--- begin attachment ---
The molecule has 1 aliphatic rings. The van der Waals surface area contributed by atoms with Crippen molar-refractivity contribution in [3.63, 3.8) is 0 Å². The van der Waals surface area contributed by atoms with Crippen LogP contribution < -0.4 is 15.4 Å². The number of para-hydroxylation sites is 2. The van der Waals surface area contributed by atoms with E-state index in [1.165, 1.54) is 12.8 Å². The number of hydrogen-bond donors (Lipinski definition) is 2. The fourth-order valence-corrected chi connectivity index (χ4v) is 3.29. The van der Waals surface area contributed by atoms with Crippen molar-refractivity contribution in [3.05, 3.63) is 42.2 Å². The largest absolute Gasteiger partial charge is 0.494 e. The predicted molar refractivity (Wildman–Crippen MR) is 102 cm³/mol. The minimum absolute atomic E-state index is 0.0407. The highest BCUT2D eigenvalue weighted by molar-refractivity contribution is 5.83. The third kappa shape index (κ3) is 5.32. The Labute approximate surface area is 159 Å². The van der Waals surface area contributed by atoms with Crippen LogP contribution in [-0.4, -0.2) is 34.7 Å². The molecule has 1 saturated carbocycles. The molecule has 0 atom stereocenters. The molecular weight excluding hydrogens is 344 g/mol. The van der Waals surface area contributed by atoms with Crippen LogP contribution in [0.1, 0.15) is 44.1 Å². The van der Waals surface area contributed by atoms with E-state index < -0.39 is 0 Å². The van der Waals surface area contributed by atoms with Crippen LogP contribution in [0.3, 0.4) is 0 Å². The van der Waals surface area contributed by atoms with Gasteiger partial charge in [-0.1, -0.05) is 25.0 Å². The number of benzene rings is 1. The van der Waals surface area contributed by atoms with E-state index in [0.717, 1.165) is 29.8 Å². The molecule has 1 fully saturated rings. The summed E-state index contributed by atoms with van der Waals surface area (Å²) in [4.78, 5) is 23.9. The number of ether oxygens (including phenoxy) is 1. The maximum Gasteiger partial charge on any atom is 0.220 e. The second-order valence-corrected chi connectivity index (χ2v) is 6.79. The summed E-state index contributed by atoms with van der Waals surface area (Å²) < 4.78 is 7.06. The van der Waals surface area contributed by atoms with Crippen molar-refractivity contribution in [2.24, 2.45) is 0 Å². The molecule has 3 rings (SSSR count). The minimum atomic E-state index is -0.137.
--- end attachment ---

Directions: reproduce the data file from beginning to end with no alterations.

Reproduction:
The molecule has 1 aliphatic rings. The van der Waals surface area contributed by atoms with Crippen molar-refractivity contribution in [3.63, 3.8) is 0 Å². The van der Waals surface area contributed by atoms with Crippen LogP contribution < -0.4 is 15.4 Å². The number of para-hydroxylation sites is 2. The van der Waals surface area contributed by atoms with E-state index in [1.165, 1.54) is 12.8 Å². The number of hydrogen-bond donors (Lipinski definition) is 2. The fourth-order valence-corrected chi connectivity index (χ4v) is 3.29. The van der Waals surface area contributed by atoms with Crippen molar-refractivity contribution in [3.05, 3.63) is 42.2 Å². The largest absolute Gasteiger partial charge is 0.494 e. The predicted molar refractivity (Wildman–Crippen MR) is 102 cm³/mol. The minimum absolute atomic E-state index is 0.0407. The highest BCUT2D eigenvalue weighted by molar-refractivity contribution is 5.83. The third kappa shape index (κ3) is 5.32. The Labute approximate surface area is 159 Å². The van der Waals surface area contributed by atoms with Crippen LogP contribution in [-0.4, -0.2) is 34.7 Å². The molecule has 1 saturated carbocycles. The molecule has 0 atom stereocenters. The molecular weight excluding hydrogens is 344 g/mol. The van der Waals surface area contributed by atoms with Crippen LogP contribution in [0.1, 0.15) is 44.1 Å². The van der Waals surface area contributed by atoms with E-state index < -0.39 is 0 Å². The van der Waals surface area contributed by atoms with Crippen LogP contribution in [0.3, 0.4) is 0 Å². The van der Waals surface area contributed by atoms with Gasteiger partial charge in [-0.1, -0.05) is 25.0 Å². The number of benzene rings is 1. The van der Waals surface area contributed by atoms with E-state index in [0.717, 1.165) is 29.8 Å². The molecule has 1 fully saturated rings. The summed E-state index contributed by atoms with van der Waals surface area (Å²) in [4.78, 5) is 23.9. The number of ether oxygens (including phenoxy) is 1. The maximum Gasteiger partial charge on any atom is 0.220 e. The second-order valence-corrected chi connectivity index (χ2v) is 6.79. The summed E-state index contributed by atoms with van der Waals surface area (Å²) < 4.78 is 7.06. The van der Waals surface area contributed by atoms with Crippen molar-refractivity contribution in [2.24, 2.45) is 0 Å². The molecule has 3 rings (SSSR count). The minimum atomic E-state index is -0.137.